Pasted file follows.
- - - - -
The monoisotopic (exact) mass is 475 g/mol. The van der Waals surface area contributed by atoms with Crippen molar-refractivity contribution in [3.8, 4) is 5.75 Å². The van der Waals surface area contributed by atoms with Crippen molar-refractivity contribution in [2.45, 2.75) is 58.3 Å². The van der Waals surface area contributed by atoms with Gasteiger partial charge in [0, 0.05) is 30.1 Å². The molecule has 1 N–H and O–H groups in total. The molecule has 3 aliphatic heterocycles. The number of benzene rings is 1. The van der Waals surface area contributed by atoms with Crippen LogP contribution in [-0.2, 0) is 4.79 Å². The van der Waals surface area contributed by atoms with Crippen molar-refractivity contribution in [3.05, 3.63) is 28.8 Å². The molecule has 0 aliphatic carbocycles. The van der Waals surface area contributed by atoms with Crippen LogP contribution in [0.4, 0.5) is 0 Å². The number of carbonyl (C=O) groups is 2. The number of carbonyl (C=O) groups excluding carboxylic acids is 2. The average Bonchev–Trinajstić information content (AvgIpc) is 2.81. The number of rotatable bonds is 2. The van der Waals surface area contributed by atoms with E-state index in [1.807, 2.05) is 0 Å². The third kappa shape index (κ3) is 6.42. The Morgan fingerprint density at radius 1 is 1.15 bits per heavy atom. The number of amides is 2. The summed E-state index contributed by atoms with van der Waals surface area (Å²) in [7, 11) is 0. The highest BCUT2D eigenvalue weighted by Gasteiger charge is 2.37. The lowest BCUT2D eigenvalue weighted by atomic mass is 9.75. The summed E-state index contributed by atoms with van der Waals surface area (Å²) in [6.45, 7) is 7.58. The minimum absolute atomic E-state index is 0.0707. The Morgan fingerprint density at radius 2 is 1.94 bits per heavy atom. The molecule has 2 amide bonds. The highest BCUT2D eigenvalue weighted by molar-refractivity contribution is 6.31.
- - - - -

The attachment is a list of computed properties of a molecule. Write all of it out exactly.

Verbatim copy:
The monoisotopic (exact) mass is 475 g/mol. The van der Waals surface area contributed by atoms with Crippen molar-refractivity contribution in [3.8, 4) is 5.75 Å². The van der Waals surface area contributed by atoms with Crippen molar-refractivity contribution in [2.45, 2.75) is 58.3 Å². The van der Waals surface area contributed by atoms with Gasteiger partial charge in [0, 0.05) is 30.1 Å². The molecule has 1 N–H and O–H groups in total. The molecule has 3 aliphatic heterocycles. The number of benzene rings is 1. The van der Waals surface area contributed by atoms with Crippen LogP contribution in [-0.2, 0) is 4.79 Å². The van der Waals surface area contributed by atoms with Crippen molar-refractivity contribution in [3.05, 3.63) is 28.8 Å². The molecule has 0 aliphatic carbocycles. The van der Waals surface area contributed by atoms with Crippen LogP contribution in [0.4, 0.5) is 0 Å². The number of carbonyl (C=O) groups is 2. The number of carbonyl (C=O) groups excluding carboxylic acids is 2. The average Bonchev–Trinajstić information content (AvgIpc) is 2.81. The number of rotatable bonds is 2. The van der Waals surface area contributed by atoms with E-state index in [1.807, 2.05) is 0 Å². The third kappa shape index (κ3) is 6.42. The Morgan fingerprint density at radius 1 is 1.15 bits per heavy atom. The number of amides is 2. The summed E-state index contributed by atoms with van der Waals surface area (Å²) in [7, 11) is 0. The highest BCUT2D eigenvalue weighted by Gasteiger charge is 2.37. The lowest BCUT2D eigenvalue weighted by atomic mass is 9.75. The summed E-state index contributed by atoms with van der Waals surface area (Å²) in [6.45, 7) is 7.58. The minimum absolute atomic E-state index is 0.0707. The Morgan fingerprint density at radius 2 is 1.94 bits per heavy atom. The molecule has 2 amide bonds. The highest BCUT2D eigenvalue weighted by molar-refractivity contribution is 6.31.